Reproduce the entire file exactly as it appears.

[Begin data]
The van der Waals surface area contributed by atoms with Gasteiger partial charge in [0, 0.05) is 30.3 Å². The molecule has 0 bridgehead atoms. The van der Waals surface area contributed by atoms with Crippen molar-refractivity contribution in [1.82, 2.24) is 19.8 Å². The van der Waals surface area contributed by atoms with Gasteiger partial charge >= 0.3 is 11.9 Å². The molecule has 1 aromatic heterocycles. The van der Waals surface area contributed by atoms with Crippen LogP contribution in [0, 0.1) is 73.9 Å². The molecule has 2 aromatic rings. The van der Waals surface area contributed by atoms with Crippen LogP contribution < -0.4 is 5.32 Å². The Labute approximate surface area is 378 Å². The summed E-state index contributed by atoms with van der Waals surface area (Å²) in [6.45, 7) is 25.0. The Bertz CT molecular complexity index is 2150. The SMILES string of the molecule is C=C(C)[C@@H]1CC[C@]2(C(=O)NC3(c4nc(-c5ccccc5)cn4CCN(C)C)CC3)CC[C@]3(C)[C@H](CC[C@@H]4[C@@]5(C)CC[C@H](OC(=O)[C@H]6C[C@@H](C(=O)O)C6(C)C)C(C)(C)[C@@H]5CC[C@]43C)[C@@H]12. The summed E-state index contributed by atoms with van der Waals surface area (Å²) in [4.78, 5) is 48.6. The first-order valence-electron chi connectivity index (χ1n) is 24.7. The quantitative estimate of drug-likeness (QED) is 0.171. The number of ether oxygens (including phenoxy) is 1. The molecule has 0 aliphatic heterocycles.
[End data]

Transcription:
The van der Waals surface area contributed by atoms with Gasteiger partial charge in [0, 0.05) is 30.3 Å². The molecule has 0 bridgehead atoms. The van der Waals surface area contributed by atoms with Crippen molar-refractivity contribution in [1.82, 2.24) is 19.8 Å². The van der Waals surface area contributed by atoms with Gasteiger partial charge >= 0.3 is 11.9 Å². The molecule has 1 aromatic heterocycles. The van der Waals surface area contributed by atoms with Crippen LogP contribution in [0, 0.1) is 73.9 Å². The molecule has 2 aromatic rings. The van der Waals surface area contributed by atoms with Crippen LogP contribution < -0.4 is 5.32 Å². The Labute approximate surface area is 378 Å². The summed E-state index contributed by atoms with van der Waals surface area (Å²) in [6.45, 7) is 25.0. The Bertz CT molecular complexity index is 2150. The SMILES string of the molecule is C=C(C)[C@@H]1CC[C@]2(C(=O)NC3(c4nc(-c5ccccc5)cn4CCN(C)C)CC3)CC[C@]3(C)[C@H](CC[C@@H]4[C@@]5(C)CC[C@H](OC(=O)[C@H]6C[C@@H](C(=O)O)C6(C)C)C(C)(C)[C@@H]5CC[C@]43C)[C@@H]12. The summed E-state index contributed by atoms with van der Waals surface area (Å²) in [4.78, 5) is 48.6. The first-order valence-electron chi connectivity index (χ1n) is 24.7. The quantitative estimate of drug-likeness (QED) is 0.171. The number of ether oxygens (including phenoxy) is 1. The molecule has 0 aliphatic heterocycles.